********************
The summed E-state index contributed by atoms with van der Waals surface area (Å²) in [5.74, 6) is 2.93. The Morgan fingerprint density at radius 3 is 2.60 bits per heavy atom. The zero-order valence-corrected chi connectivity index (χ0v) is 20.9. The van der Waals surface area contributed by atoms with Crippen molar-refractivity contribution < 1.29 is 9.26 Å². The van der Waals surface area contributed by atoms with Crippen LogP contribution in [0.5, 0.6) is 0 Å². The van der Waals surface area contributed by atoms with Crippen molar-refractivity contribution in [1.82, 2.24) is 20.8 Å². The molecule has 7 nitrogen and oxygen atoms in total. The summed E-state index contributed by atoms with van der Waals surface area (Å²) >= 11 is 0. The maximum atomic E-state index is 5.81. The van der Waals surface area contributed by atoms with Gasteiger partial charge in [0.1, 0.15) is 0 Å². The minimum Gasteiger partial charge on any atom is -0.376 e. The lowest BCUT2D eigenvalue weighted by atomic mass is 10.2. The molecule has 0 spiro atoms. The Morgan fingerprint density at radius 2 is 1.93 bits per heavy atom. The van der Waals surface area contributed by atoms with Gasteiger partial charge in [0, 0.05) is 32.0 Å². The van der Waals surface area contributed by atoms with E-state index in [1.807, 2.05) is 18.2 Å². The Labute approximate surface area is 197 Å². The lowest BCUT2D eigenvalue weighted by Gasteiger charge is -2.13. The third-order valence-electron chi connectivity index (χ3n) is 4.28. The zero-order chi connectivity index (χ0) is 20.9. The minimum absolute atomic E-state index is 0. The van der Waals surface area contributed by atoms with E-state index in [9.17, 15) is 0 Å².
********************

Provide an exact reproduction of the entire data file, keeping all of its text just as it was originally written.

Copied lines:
The summed E-state index contributed by atoms with van der Waals surface area (Å²) in [5.74, 6) is 2.93. The Morgan fingerprint density at radius 3 is 2.60 bits per heavy atom. The zero-order valence-corrected chi connectivity index (χ0v) is 20.9. The van der Waals surface area contributed by atoms with Crippen molar-refractivity contribution < 1.29 is 9.26 Å². The van der Waals surface area contributed by atoms with Crippen LogP contribution in [0.5, 0.6) is 0 Å². The van der Waals surface area contributed by atoms with Crippen molar-refractivity contribution in [1.82, 2.24) is 20.8 Å². The molecule has 7 nitrogen and oxygen atoms in total. The summed E-state index contributed by atoms with van der Waals surface area (Å²) >= 11 is 0. The maximum atomic E-state index is 5.81. The van der Waals surface area contributed by atoms with Gasteiger partial charge in [0.1, 0.15) is 0 Å². The minimum Gasteiger partial charge on any atom is -0.376 e. The lowest BCUT2D eigenvalue weighted by atomic mass is 10.2. The molecule has 0 spiro atoms. The Morgan fingerprint density at radius 2 is 1.93 bits per heavy atom. The van der Waals surface area contributed by atoms with Gasteiger partial charge in [0, 0.05) is 32.0 Å². The van der Waals surface area contributed by atoms with E-state index in [1.807, 2.05) is 18.2 Å². The Labute approximate surface area is 197 Å². The lowest BCUT2D eigenvalue weighted by Gasteiger charge is -2.13. The third-order valence-electron chi connectivity index (χ3n) is 4.28. The zero-order chi connectivity index (χ0) is 20.9. The minimum absolute atomic E-state index is 0. The van der Waals surface area contributed by atoms with E-state index in [9.17, 15) is 0 Å².